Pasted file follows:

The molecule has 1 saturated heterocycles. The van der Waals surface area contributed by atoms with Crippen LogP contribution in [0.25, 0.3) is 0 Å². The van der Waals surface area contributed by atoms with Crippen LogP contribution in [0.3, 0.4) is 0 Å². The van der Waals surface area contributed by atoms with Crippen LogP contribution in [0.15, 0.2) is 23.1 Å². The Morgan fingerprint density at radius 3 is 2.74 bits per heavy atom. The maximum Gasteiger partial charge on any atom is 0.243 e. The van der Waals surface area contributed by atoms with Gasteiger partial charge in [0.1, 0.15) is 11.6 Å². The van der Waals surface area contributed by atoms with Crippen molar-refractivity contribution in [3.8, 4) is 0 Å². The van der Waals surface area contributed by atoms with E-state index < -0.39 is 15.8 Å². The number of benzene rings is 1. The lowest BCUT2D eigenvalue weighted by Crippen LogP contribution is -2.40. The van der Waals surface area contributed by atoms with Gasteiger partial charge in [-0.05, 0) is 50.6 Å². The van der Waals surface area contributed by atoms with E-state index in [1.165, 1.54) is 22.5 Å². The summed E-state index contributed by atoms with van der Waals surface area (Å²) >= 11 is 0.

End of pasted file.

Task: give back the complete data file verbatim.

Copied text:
The molecule has 1 saturated heterocycles. The van der Waals surface area contributed by atoms with Crippen LogP contribution in [0.25, 0.3) is 0 Å². The van der Waals surface area contributed by atoms with Crippen LogP contribution in [0.3, 0.4) is 0 Å². The van der Waals surface area contributed by atoms with Crippen LogP contribution in [0.15, 0.2) is 23.1 Å². The Morgan fingerprint density at radius 3 is 2.74 bits per heavy atom. The maximum Gasteiger partial charge on any atom is 0.243 e. The van der Waals surface area contributed by atoms with Gasteiger partial charge in [0.1, 0.15) is 11.6 Å². The van der Waals surface area contributed by atoms with Crippen molar-refractivity contribution in [3.8, 4) is 0 Å². The van der Waals surface area contributed by atoms with E-state index < -0.39 is 15.8 Å². The number of benzene rings is 1. The lowest BCUT2D eigenvalue weighted by Crippen LogP contribution is -2.40. The van der Waals surface area contributed by atoms with Gasteiger partial charge in [-0.05, 0) is 50.6 Å². The van der Waals surface area contributed by atoms with E-state index in [1.165, 1.54) is 22.5 Å². The summed E-state index contributed by atoms with van der Waals surface area (Å²) >= 11 is 0.